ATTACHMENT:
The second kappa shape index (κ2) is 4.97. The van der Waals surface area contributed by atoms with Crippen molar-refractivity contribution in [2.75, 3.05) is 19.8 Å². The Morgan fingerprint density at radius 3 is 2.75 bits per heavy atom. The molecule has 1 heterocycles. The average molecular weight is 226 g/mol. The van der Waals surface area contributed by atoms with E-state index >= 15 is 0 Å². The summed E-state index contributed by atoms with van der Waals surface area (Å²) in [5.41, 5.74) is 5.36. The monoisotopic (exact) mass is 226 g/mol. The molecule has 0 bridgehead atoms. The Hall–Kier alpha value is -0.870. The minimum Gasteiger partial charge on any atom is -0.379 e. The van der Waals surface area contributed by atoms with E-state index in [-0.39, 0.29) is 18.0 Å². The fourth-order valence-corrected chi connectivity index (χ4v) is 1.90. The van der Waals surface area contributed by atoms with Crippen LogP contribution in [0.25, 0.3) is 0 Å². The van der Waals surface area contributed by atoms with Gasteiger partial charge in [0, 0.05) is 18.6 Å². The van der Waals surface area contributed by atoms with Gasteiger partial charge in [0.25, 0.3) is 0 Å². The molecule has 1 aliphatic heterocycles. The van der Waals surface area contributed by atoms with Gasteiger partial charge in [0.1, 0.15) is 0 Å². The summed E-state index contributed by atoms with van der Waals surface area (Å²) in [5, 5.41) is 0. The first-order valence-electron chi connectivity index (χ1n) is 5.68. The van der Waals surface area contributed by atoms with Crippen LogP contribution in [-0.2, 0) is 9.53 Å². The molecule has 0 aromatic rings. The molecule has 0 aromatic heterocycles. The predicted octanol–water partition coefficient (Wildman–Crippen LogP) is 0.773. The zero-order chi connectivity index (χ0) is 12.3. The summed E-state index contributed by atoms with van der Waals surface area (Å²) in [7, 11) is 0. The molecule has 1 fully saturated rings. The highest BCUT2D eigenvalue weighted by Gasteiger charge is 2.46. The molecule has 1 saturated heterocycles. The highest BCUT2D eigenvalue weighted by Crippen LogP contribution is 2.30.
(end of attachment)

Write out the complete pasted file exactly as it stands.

The second kappa shape index (κ2) is 4.97. The van der Waals surface area contributed by atoms with Crippen molar-refractivity contribution in [2.75, 3.05) is 19.8 Å². The Morgan fingerprint density at radius 3 is 2.75 bits per heavy atom. The molecule has 1 heterocycles. The average molecular weight is 226 g/mol. The van der Waals surface area contributed by atoms with E-state index >= 15 is 0 Å². The summed E-state index contributed by atoms with van der Waals surface area (Å²) in [5.41, 5.74) is 5.36. The monoisotopic (exact) mass is 226 g/mol. The molecule has 0 bridgehead atoms. The Hall–Kier alpha value is -0.870. The minimum Gasteiger partial charge on any atom is -0.379 e. The van der Waals surface area contributed by atoms with E-state index in [-0.39, 0.29) is 18.0 Å². The fourth-order valence-corrected chi connectivity index (χ4v) is 1.90. The van der Waals surface area contributed by atoms with Crippen LogP contribution in [0.25, 0.3) is 0 Å². The van der Waals surface area contributed by atoms with Gasteiger partial charge in [0, 0.05) is 18.6 Å². The van der Waals surface area contributed by atoms with Gasteiger partial charge in [0.25, 0.3) is 0 Å². The molecule has 1 aliphatic heterocycles. The van der Waals surface area contributed by atoms with Gasteiger partial charge in [0.1, 0.15) is 0 Å². The summed E-state index contributed by atoms with van der Waals surface area (Å²) in [5, 5.41) is 0. The first-order valence-electron chi connectivity index (χ1n) is 5.68. The van der Waals surface area contributed by atoms with Crippen LogP contribution in [-0.2, 0) is 9.53 Å². The molecule has 0 aromatic rings. The molecule has 0 aromatic heterocycles. The predicted octanol–water partition coefficient (Wildman–Crippen LogP) is 0.773. The zero-order chi connectivity index (χ0) is 12.3. The summed E-state index contributed by atoms with van der Waals surface area (Å²) in [7, 11) is 0. The molecule has 1 fully saturated rings. The highest BCUT2D eigenvalue weighted by Gasteiger charge is 2.46. The molecule has 1 saturated heterocycles. The highest BCUT2D eigenvalue weighted by Crippen LogP contribution is 2.30.